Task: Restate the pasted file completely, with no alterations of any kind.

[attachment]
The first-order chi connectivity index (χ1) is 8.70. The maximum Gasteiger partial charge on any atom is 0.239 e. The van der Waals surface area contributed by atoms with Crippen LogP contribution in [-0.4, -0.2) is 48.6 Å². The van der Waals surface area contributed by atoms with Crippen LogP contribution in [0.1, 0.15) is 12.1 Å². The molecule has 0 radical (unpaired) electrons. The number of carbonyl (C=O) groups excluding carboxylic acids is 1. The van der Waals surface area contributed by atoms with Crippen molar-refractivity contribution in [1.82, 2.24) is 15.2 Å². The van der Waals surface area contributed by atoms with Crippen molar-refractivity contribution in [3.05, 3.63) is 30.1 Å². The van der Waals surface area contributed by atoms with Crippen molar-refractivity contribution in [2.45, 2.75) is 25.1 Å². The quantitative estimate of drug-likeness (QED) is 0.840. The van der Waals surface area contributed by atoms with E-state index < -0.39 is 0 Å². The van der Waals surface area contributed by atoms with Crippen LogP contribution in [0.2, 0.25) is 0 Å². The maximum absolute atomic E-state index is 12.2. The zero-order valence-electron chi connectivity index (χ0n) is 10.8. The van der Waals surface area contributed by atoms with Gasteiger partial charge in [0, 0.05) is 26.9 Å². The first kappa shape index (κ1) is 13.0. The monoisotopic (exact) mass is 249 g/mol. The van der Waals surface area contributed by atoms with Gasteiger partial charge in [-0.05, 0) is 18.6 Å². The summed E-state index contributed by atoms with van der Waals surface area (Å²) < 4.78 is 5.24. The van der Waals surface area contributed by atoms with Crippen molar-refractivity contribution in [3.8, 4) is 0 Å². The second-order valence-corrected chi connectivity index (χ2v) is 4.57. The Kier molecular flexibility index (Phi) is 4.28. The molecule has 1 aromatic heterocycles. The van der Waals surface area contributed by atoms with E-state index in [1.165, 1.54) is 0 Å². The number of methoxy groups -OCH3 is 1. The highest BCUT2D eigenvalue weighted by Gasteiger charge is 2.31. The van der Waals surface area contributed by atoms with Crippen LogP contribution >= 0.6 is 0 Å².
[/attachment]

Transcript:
The first-order chi connectivity index (χ1) is 8.70. The maximum Gasteiger partial charge on any atom is 0.239 e. The van der Waals surface area contributed by atoms with Crippen LogP contribution in [-0.4, -0.2) is 48.6 Å². The van der Waals surface area contributed by atoms with Crippen LogP contribution in [0.1, 0.15) is 12.1 Å². The molecule has 0 radical (unpaired) electrons. The number of carbonyl (C=O) groups excluding carboxylic acids is 1. The van der Waals surface area contributed by atoms with Crippen molar-refractivity contribution in [1.82, 2.24) is 15.2 Å². The van der Waals surface area contributed by atoms with Crippen molar-refractivity contribution in [3.05, 3.63) is 30.1 Å². The van der Waals surface area contributed by atoms with Crippen molar-refractivity contribution in [2.45, 2.75) is 25.1 Å². The quantitative estimate of drug-likeness (QED) is 0.840. The van der Waals surface area contributed by atoms with E-state index < -0.39 is 0 Å². The van der Waals surface area contributed by atoms with Crippen LogP contribution in [0.2, 0.25) is 0 Å². The maximum absolute atomic E-state index is 12.2. The zero-order valence-electron chi connectivity index (χ0n) is 10.8. The van der Waals surface area contributed by atoms with Gasteiger partial charge in [0, 0.05) is 26.9 Å². The first kappa shape index (κ1) is 13.0. The monoisotopic (exact) mass is 249 g/mol. The van der Waals surface area contributed by atoms with Gasteiger partial charge in [-0.05, 0) is 18.6 Å². The summed E-state index contributed by atoms with van der Waals surface area (Å²) < 4.78 is 5.24. The van der Waals surface area contributed by atoms with Crippen molar-refractivity contribution in [3.8, 4) is 0 Å². The second-order valence-corrected chi connectivity index (χ2v) is 4.57. The Kier molecular flexibility index (Phi) is 4.28. The molecule has 1 aromatic heterocycles. The van der Waals surface area contributed by atoms with E-state index in [1.165, 1.54) is 0 Å². The number of methoxy groups -OCH3 is 1. The highest BCUT2D eigenvalue weighted by Gasteiger charge is 2.31. The van der Waals surface area contributed by atoms with Crippen LogP contribution >= 0.6 is 0 Å².